Tuesday, November 27, 2012

Fijian Landowners Not Obliged to the State but to Members

The story below is another healthy illustration that native Fijians are not obliged to the State and they are asserting their rights to ensure their self sufficiency. I have often written about this continuing trend as a reflection of Fijians recasting their relationship with the State. This is as a result of the ongoing assault by the State and its organs on Fijian institutions, practices and governance structures that have been part of the State since the 1874 Cession and Independence in 1970. For me it is a sign of maturity on Fijians and it is to be welcomed. I note my Turaga Bale Tui Cakau, in last week's Cakaudrove Provincial Council meeting, called on the province not to be dependent on government for its development. Yes, work with the State in true partnership but never again in a subservient relationship where we are held hostage to those in power, especially those that don't have the mandate to rule over us.

The decision by Savusavu landowners to consider first their livelihood over the use of a key resource for them is only to be expected for a growing township in the north. As they reminded, they are not doing this to stop development but to ensure members can use the land for their livelihood. Fijians with land close to urban centres and those with minerals should expect ongoing approach by developers and the State for the use of their land. It is therefore critical landowners have the capability to negotiate a good deal for the use of their natural resources. The ability of landowners to properly value, assess and decide on the worth of making their resources available to the State or developers will require careful attention and support. This task just cannot be left to the State. After all, as Turaga Bale Tui Cakau correctly stated at the Cakaudrove council meeting, government also have others to consider.

This is an area where the State could pitch in to develop landowners' capability and to empower them. I have also suggested that each province could partner with a Maori tribe in New Zealand based on similar asset base to gain insight, knowledge and develop capability on how Maori have recast their relationship with the State. Again the State could facilitate this through the NZAid programme to Fiji, something I have raised with authorities here on a number of occasions. Having worked with Maori over many years, I know Maori will be keen on it by virtue of the cultural ties and links with fellow indigenous peoples of the Pacific. On this note, Maori have developed this type of partnerships with indigenous peoples of Canada and America and no doubt will jump at the opportunity to engage with their Pacific cousins for development purposes.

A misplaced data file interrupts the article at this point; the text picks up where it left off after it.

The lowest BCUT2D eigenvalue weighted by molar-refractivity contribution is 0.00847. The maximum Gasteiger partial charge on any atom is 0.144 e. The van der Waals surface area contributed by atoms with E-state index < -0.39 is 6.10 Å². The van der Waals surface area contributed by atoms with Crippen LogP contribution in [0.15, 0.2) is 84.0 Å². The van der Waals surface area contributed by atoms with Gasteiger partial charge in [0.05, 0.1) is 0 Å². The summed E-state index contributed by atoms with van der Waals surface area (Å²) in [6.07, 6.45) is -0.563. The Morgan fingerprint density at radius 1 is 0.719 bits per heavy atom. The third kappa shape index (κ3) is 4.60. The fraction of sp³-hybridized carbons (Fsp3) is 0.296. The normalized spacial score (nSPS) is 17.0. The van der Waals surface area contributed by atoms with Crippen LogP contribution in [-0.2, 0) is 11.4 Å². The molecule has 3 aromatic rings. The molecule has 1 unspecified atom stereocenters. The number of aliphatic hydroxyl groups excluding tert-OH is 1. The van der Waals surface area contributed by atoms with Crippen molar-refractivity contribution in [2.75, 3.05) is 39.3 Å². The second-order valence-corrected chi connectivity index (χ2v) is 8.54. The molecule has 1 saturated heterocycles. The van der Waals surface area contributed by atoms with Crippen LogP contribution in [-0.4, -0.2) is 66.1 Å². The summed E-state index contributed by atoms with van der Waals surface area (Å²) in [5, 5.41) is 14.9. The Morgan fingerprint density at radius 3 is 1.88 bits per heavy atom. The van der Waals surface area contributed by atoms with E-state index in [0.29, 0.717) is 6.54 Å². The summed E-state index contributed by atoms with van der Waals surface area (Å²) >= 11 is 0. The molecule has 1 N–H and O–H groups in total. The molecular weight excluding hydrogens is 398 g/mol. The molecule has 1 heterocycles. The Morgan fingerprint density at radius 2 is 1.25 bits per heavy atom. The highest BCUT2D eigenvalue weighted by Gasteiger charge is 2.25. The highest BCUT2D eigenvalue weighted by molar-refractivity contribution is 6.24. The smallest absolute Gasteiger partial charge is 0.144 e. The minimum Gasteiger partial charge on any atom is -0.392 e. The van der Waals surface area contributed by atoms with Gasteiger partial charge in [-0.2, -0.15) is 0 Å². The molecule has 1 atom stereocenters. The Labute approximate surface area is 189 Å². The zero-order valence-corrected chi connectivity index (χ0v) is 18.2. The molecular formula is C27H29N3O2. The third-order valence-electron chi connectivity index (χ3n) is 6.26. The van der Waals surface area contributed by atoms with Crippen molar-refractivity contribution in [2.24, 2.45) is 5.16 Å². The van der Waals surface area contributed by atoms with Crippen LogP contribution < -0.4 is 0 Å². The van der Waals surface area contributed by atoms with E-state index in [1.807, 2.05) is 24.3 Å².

Fijians must also be wary of the State's response when it does not get its way, especially under a regime that has no popular mandate. Under a fair and just legal environment, landowners can resort to the courts for redress. This week, the Maori Council began its case in the NZ High Court challenging the National government decision to sell state assets without first settling the question of Maori rights over those assets. At the moment, courts in Fiji just cannot be trusted. 

With its resources and power, the State could regard any non-cooperation by landowners as indication of dissent and deprive it of development opportunities. While this could be extreme behaviour under normal situations, it nevertheless can happen under dictatorships. Denial of opportunities have often been used by authoritarian regimes to punish opponents. The Bainimarama regime is an authoritarian one and its record of going after opponents is becoming legend.

Fiji Times News

Request denied

by Salaseini Vosamana
Tui Nasavusavu - Ratu Suliano Naulu

A LANDOWNING unit in Cakaudrove has rejected a Water Authority of Fiji's (WAF) request to lease a piece of land belonging to them for the construction of a sewerage plant.

Tui Nasavusavu and head of the mataqali Valelevu, Ratu Suliano Naulu confirmed that the request by WAF had been turned down.

He said the land belonging to the mataqali at Lesiaceva Point in Savusavu would now be reserved for the mataqali members.